01/13/2007 01:59 pm ET Updated May 25, 2011

Release 0.9: Compare and contrast (video)

Last Tuesday night in Mountain View I heard Robert Kahn in conversation with Ed Feigenbaum at the Computer History Museum. Both are justly revered "fathers" in information technology - Kahn as the man who designed and built ARPANET, the Net's precursor, and Ed Feigenbaum as a leader in the field of expert systems. It was an engaging evening, and one that would have appealed to a much larger audience than the mostly aging, mostly male crowd of 150 or so people who showed up. It made me wonder if had a deal yet with the Computer History Museum. (Not yet, but Brian Gruber, please meet Len Shustek!)

I had met with Brian Gruber, the founder of, on Sunday. This is a start-up that gingerly describes itself (though it sounds a little too pat) as C-SPAN meets YouTube meets MySpace. In short, it goes against the grain and offers long-form video - speeches, lectures, presentations and the like - from putatively authoritative sources such as the Council on Foreign Relations, the Hoover Institution, the Long Now Foundation (I'm on the board) and C-SPAN itself. But yes, you can also get the videos in bite-sized chunks (15-second teasers and 3-minute "ForaCast" trailers)...and the site is richly organized with sections you won't see much of on YouTube such as "Think Tank."

The basic model is advertising revenue sharing and premium subscriptions. Founder Gruber, a longtime marketing and cable executive, had originally expected to charge for the content, but he wised up. After a period of market testing, he's planning to offer subscriptions for extra features such as annotation, more granular control of the player, unlimited access to archives and multiple-format downloads, high-resolution full screen format and user publishing tools (create your own channel).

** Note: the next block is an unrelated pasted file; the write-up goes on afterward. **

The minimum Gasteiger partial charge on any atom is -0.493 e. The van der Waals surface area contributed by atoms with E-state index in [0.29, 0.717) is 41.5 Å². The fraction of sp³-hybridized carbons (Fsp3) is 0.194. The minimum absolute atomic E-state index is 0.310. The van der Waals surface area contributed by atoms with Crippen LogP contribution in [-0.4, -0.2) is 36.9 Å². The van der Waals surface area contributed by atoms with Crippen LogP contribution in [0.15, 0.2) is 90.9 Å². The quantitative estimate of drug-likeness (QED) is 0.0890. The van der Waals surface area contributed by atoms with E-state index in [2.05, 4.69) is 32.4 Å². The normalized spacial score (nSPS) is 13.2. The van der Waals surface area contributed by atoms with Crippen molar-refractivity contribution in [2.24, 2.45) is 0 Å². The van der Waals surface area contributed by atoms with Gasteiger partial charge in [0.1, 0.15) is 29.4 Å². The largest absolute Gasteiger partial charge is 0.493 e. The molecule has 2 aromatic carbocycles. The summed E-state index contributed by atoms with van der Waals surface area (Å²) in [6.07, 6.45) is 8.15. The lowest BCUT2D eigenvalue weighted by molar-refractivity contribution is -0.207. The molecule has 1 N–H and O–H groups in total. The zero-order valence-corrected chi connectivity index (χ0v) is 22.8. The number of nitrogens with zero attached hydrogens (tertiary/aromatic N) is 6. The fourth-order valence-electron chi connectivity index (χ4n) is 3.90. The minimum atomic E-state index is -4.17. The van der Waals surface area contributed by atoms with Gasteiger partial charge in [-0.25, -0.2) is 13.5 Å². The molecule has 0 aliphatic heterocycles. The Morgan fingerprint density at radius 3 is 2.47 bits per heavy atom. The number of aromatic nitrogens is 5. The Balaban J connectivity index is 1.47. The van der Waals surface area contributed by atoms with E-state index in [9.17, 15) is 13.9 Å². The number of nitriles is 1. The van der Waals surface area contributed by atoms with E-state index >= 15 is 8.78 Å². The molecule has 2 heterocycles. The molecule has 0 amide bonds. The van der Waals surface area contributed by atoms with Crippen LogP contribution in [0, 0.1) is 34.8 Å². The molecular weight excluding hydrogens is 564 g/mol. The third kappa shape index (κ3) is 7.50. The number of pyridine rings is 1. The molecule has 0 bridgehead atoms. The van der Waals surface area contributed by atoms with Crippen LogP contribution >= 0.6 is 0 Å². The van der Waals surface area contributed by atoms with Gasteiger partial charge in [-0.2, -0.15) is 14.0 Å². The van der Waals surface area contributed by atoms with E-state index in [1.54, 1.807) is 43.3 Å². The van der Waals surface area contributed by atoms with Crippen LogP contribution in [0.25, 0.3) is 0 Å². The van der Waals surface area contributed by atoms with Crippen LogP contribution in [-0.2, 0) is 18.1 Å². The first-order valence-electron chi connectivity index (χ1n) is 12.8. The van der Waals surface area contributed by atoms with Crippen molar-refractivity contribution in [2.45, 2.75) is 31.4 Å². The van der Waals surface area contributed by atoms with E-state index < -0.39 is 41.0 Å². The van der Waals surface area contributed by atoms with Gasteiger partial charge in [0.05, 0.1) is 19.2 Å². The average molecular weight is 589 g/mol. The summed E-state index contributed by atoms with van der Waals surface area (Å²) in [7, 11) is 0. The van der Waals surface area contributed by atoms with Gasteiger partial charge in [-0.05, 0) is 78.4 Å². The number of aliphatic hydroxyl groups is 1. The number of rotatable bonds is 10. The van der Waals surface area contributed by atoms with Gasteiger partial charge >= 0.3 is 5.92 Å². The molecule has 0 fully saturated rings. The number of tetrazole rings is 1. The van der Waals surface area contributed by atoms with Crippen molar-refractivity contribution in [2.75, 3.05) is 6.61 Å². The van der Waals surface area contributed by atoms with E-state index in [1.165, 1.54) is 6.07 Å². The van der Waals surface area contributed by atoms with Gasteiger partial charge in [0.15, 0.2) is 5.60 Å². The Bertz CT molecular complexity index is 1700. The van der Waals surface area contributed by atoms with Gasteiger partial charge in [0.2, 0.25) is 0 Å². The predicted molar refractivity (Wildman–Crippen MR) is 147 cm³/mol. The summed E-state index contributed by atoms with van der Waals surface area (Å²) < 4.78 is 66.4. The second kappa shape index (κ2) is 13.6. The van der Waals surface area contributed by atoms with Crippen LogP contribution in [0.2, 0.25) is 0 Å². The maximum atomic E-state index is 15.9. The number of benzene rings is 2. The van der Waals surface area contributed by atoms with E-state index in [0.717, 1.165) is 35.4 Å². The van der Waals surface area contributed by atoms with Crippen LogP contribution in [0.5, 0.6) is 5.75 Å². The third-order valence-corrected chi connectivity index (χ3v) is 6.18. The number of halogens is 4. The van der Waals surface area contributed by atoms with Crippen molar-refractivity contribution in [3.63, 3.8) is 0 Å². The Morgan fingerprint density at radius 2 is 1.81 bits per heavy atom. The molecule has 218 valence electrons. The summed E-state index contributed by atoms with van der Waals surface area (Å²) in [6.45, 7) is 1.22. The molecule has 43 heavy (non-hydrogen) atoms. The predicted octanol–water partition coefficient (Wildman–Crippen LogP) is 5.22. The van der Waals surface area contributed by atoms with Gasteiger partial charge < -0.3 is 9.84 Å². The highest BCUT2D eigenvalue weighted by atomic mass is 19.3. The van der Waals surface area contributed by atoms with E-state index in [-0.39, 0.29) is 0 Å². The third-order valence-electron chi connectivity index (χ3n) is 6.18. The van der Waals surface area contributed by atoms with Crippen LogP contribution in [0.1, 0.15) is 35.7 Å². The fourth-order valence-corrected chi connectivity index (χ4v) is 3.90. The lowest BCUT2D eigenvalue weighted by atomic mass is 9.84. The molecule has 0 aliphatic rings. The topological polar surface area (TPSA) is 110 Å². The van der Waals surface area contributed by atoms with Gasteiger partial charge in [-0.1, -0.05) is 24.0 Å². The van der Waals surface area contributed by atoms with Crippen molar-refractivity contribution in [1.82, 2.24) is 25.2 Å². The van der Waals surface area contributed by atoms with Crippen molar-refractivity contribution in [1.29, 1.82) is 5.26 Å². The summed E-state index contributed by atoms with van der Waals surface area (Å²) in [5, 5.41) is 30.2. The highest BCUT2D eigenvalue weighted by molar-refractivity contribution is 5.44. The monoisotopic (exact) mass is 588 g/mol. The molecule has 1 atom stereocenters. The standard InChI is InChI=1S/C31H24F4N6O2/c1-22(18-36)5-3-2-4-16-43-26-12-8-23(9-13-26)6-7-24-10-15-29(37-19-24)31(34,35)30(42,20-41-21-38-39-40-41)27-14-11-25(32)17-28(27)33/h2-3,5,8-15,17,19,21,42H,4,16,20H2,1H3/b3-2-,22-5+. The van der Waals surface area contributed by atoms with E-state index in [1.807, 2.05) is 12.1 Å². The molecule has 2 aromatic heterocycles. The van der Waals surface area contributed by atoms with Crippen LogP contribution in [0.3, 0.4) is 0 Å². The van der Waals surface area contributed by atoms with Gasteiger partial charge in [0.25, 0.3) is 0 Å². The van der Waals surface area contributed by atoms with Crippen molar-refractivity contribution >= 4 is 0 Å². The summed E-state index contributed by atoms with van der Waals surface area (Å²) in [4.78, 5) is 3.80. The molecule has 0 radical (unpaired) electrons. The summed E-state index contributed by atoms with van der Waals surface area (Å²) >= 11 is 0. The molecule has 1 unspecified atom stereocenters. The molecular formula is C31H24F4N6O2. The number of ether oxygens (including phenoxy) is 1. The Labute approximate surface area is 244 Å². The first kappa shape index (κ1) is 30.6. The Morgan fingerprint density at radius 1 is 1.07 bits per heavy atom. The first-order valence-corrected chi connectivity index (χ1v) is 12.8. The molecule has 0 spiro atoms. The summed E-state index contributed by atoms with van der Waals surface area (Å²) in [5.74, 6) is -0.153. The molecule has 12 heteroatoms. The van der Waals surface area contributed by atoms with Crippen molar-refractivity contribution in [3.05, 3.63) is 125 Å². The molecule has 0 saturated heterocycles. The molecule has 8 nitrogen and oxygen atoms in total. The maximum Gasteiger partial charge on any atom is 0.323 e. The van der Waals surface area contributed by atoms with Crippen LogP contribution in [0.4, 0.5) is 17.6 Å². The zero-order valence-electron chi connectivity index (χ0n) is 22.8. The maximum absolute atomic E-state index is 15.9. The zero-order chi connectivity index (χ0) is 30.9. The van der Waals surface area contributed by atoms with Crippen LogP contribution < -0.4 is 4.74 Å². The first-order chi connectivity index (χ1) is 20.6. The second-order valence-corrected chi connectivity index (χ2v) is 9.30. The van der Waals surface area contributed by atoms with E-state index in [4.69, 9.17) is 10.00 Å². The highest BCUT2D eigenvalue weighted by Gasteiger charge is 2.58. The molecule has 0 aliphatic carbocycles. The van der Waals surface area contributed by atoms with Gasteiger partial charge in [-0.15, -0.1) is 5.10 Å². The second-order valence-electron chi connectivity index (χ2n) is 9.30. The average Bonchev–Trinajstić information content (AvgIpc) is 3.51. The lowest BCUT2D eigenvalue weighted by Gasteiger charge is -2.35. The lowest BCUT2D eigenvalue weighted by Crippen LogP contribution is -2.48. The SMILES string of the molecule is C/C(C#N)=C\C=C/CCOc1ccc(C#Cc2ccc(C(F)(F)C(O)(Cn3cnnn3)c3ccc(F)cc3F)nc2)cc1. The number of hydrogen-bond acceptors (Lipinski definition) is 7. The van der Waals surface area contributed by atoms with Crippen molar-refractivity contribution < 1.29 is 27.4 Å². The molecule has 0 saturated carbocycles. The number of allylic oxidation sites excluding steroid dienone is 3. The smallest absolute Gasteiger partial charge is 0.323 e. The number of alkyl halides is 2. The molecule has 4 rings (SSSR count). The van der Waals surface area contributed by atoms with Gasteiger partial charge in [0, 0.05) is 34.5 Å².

Of course, I loved it... even though I'm smugly dubious of its broad appeal. There's an amazing amount of interesting stuff going on, from speeches by officials and political debates to book readings, panel discussions and academic presentations that's worth preserving, not just for posterity but for next week. And it's nicely counter to the trend...

Just the clips, ma'am

...which I saw in spades when I met with Matt Sanchez of VideoEgg on Tuesday. VideoEgg, in case you haven't noticed, is YouTube meets the OEM business model: It offers a video-sharing platform that underlies the community video services offered by such social networks as Bebo, Consumating and Hi5. Co-founder Matt Sanchez, one of a trio of Yalies, first encountered the challenges of managing disparate video clips when they were working on an X-Prize style soliciting volunteer PSAs (public-service announcements), from which just a few were selected and shown, saving public service agencies such as the America Prepared Campaign and the National Campaign to Prevent Teen Pregnancy hundreds and thousands of dollars in production costs - and probably unwittingly engaging hundreds of competitors in their causes. This evolved into a now 60-person business, with funding from First-Round Capital, August and Maveron.